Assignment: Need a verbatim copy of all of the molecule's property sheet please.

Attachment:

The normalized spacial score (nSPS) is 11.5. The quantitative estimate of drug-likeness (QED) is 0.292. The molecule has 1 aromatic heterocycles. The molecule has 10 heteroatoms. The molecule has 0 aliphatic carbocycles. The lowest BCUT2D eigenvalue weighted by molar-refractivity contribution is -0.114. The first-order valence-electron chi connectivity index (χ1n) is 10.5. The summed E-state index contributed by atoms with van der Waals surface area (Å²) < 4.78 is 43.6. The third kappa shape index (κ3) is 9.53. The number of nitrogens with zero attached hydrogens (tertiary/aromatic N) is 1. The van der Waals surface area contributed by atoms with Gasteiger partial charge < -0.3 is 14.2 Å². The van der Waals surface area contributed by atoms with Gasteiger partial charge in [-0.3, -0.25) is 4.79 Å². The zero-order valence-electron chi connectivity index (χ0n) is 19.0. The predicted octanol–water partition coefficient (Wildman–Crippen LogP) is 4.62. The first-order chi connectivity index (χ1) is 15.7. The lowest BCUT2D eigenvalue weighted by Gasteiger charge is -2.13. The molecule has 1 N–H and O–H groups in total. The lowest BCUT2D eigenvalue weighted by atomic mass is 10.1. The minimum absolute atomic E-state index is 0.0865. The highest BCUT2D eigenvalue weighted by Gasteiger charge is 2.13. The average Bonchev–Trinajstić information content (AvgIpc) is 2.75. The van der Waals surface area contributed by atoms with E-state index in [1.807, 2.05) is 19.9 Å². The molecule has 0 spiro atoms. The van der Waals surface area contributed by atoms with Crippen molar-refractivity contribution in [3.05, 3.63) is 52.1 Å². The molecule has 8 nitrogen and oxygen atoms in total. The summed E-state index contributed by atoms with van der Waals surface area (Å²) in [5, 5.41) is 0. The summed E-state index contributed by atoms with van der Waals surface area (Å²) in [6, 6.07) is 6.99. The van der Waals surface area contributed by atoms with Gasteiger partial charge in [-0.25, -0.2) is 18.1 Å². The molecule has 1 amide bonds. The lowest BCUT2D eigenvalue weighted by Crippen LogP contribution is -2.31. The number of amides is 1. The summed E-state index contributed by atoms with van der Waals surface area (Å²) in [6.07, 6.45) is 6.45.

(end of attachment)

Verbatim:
The normalized spacial score (nSPS) is 11.5. The quantitative estimate of drug-likeness (QED) is 0.292. The molecule has 1 aromatic heterocycles. The molecule has 10 heteroatoms. The molecule has 0 aliphatic carbocycles. The lowest BCUT2D eigenvalue weighted by molar-refractivity contribution is -0.114. The first-order valence-electron chi connectivity index (χ1n) is 10.5. The summed E-state index contributed by atoms with van der Waals surface area (Å²) < 4.78 is 43.6. The third kappa shape index (κ3) is 9.53. The number of nitrogens with zero attached hydrogens (tertiary/aromatic N) is 1. The van der Waals surface area contributed by atoms with Gasteiger partial charge < -0.3 is 14.2 Å². The van der Waals surface area contributed by atoms with Gasteiger partial charge in [-0.3, -0.25) is 4.79 Å². The zero-order valence-electron chi connectivity index (χ0n) is 19.0. The predicted octanol–water partition coefficient (Wildman–Crippen LogP) is 4.62. The first-order chi connectivity index (χ1) is 15.7. The lowest BCUT2D eigenvalue weighted by Gasteiger charge is -2.13. The molecule has 1 N–H and O–H groups in total. The lowest BCUT2D eigenvalue weighted by atomic mass is 10.1. The minimum absolute atomic E-state index is 0.0865. The highest BCUT2D eigenvalue weighted by Gasteiger charge is 2.13. The average Bonchev–Trinajstić information content (AvgIpc) is 2.75. The van der Waals surface area contributed by atoms with E-state index in [1.807, 2.05) is 19.9 Å². The molecule has 0 spiro atoms. The van der Waals surface area contributed by atoms with Crippen molar-refractivity contribution in [3.05, 3.63) is 52.1 Å². The molecule has 8 nitrogen and oxygen atoms in total. The summed E-state index contributed by atoms with van der Waals surface area (Å²) in [5, 5.41) is 0. The summed E-state index contributed by atoms with van der Waals surface area (Å²) in [6, 6.07) is 6.99. The van der Waals surface area contributed by atoms with Gasteiger partial charge in [-0.25, -0.2) is 18.1 Å². The molecule has 1 amide bonds. The lowest BCUT2D eigenvalue weighted by Crippen LogP contribution is -2.31. The number of amides is 1. The summed E-state index contributed by atoms with van der Waals surface area (Å²) in [6.07, 6.45) is 6.45.